You can do a lot with 160 square feet — create a splashy poolside cabana, set up a sleek backyard guesthouse for the in-laws, even design an artist’s studio in the middle of the High Desert. The possibilities seem endless, and that’s part of the genius — and progressive mindset — behind the Buhaus, a shipping container-turned-tiny living unit designed by architect Douglas Burdge and builder Nate Garnero.
The name, which combines Malibu and Bauhaus, captures the dwelling’s clean-line, function-over-form aesthetic (a nod to the 20th-century architectural movement) as well as its backstory. Malibu-based Burdge and Garnero were inspired to design a more fire- and heat-resistant structure after the 2018 Woolsey Fire that devastated much of Los Angeles and Ventura counties.
“There were a lot of homes [during the fires] that had shipping containers they used for storage on their properties,” Burdge explains. “The containers didn’t burn down because of the steel, but everything in them did.”
Burdge and Garnero, who have years of experience repurposing shipping containers, designed the Buhaus with an air gap between the outer aluminum skin and inner steel frame, inhibiting the transfer of heat by causing the sun to reflect more off the exterior. “It’s really for climate purposes,” Burdge says, adding that the Buhaus can go off-grid with alternative energy. “If somebody wants to be in a field and have a generator and a solar panel, they can.”
Creating a small live/work unit that is simple and useful yet retains a degree of luxury was important to the designers — which is partly why they do not to allow customization of the overall floor plan: each unit comes outfitted with a Murphy bed that provides a cozy spot to sleep by night and then easily transforms into a hide-able desk or space for a couch by day. Bifold doors open on one side to reveal an outdoor waterfall shower, and white Corian brightens the bathroom. It’s basically a mod hotel room.
Buyers can, however, tailor certain finishes to their taste, such as the color of the interior oak paneling and the exterior aluminum. More importantly, Burdge and Garnero have designed the Buhaus to adhere to California energy codes and new wildfire standards, and it only needs to be placed on 6 inches of compacted base. “It’s ready to go and be plugged in the moment it gets dropped off,” Garnero says. “You can start adding your toothbrush, your bedding, etc.”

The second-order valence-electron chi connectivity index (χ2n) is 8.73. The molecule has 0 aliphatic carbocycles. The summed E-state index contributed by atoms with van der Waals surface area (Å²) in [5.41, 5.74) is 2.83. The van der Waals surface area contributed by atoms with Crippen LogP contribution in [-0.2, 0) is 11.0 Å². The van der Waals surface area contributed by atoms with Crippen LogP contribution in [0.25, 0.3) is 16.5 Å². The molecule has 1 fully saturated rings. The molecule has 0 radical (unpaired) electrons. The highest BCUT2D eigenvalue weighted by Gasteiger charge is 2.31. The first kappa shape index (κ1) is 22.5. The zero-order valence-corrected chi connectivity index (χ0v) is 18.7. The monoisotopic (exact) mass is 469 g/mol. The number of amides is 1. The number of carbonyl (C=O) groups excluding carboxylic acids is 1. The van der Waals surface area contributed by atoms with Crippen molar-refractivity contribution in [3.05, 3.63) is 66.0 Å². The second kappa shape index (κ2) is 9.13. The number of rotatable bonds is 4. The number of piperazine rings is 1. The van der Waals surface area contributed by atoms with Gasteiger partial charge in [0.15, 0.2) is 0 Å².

Bifold doors open to an outdoor waterfall shower.
The public got a first glimpse of the Buhaus, which start at $96,000 (not including shipping), during Modernism Week in February, when Burdge and Garnero stationed one of the containers outside the Palm Springs Convention Center. “We have something fun here,” Burdge says. And its sleek, minimal form mirrors the modernist aesthetic of Palm Springs, seamlessly blending indoors and out. Despite its spaceship-like appearance, which may seem eccentric when juxtaposed with the barren desert landscape, the Buhaus belongs in places like these for its sustainability, stylishness, and practicality; it’s almost a futuristic archetype of desert living.
As more states follow California’s lead in allowing property owners to have auxiliary structures up to 1,200 square feet, the trend for shipping container units like the Buhaus will likely grow. “Ultimately, we’re looking to be on Amazon, so you would just click a button,” Burdge says. “It’s like, ‘Oh, hey, I want some toilet paper, I want a book, and oh, I want a Buhaus.’ ”